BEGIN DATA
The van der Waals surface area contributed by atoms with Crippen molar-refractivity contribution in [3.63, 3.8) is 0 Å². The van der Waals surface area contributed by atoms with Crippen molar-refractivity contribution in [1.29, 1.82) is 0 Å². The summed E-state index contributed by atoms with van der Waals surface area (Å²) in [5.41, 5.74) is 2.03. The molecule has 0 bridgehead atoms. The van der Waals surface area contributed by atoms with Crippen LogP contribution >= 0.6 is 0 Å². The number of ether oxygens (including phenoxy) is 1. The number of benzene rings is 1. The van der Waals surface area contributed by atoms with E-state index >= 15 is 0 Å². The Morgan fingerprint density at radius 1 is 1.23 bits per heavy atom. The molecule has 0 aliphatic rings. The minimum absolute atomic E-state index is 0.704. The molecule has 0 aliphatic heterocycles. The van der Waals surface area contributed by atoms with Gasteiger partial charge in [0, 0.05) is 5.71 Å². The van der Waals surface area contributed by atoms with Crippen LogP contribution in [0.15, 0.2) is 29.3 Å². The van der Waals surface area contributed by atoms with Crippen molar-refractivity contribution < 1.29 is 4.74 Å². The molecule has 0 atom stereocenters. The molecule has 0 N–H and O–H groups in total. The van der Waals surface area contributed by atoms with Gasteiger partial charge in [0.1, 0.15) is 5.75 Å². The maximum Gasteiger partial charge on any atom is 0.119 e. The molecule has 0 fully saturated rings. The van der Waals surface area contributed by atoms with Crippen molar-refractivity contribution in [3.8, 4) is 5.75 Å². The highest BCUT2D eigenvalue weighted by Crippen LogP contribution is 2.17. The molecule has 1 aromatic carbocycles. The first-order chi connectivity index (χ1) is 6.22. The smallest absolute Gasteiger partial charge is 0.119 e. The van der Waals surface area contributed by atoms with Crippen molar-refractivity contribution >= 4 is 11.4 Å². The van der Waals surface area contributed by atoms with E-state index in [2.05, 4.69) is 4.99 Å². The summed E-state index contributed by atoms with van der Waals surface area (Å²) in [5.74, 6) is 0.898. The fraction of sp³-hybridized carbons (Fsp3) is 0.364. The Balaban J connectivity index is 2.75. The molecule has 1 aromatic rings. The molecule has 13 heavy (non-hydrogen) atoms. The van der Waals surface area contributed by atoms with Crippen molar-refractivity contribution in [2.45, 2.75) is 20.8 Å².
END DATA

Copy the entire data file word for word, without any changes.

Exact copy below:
The van der Waals surface area contributed by atoms with Crippen molar-refractivity contribution in [3.63, 3.8) is 0 Å². The van der Waals surface area contributed by atoms with Crippen molar-refractivity contribution in [1.29, 1.82) is 0 Å². The summed E-state index contributed by atoms with van der Waals surface area (Å²) in [5.41, 5.74) is 2.03. The molecule has 0 bridgehead atoms. The van der Waals surface area contributed by atoms with Crippen LogP contribution >= 0.6 is 0 Å². The number of ether oxygens (including phenoxy) is 1. The number of benzene rings is 1. The van der Waals surface area contributed by atoms with E-state index >= 15 is 0 Å². The Morgan fingerprint density at radius 1 is 1.23 bits per heavy atom. The molecule has 0 aliphatic rings. The minimum absolute atomic E-state index is 0.704. The molecule has 0 aliphatic heterocycles. The van der Waals surface area contributed by atoms with Gasteiger partial charge in [0, 0.05) is 5.71 Å². The van der Waals surface area contributed by atoms with Crippen LogP contribution in [0.15, 0.2) is 29.3 Å². The van der Waals surface area contributed by atoms with Crippen molar-refractivity contribution < 1.29 is 4.74 Å². The molecule has 0 atom stereocenters. The molecule has 0 N–H and O–H groups in total. The van der Waals surface area contributed by atoms with Gasteiger partial charge in [0.1, 0.15) is 5.75 Å². The maximum Gasteiger partial charge on any atom is 0.119 e. The molecule has 0 fully saturated rings. The van der Waals surface area contributed by atoms with Crippen molar-refractivity contribution in [3.8, 4) is 5.75 Å². The highest BCUT2D eigenvalue weighted by Crippen LogP contribution is 2.17. The molecule has 1 aromatic carbocycles. The first-order chi connectivity index (χ1) is 6.22. The smallest absolute Gasteiger partial charge is 0.119 e. The van der Waals surface area contributed by atoms with Crippen molar-refractivity contribution >= 4 is 11.4 Å². The van der Waals surface area contributed by atoms with E-state index in [2.05, 4.69) is 4.99 Å². The summed E-state index contributed by atoms with van der Waals surface area (Å²) in [5.74, 6) is 0.898. The fraction of sp³-hybridized carbons (Fsp3) is 0.364. The Balaban J connectivity index is 2.75. The molecule has 1 aromatic rings. The molecule has 13 heavy (non-hydrogen) atoms. The van der Waals surface area contributed by atoms with Crippen molar-refractivity contribution in [2.45, 2.75) is 20.8 Å².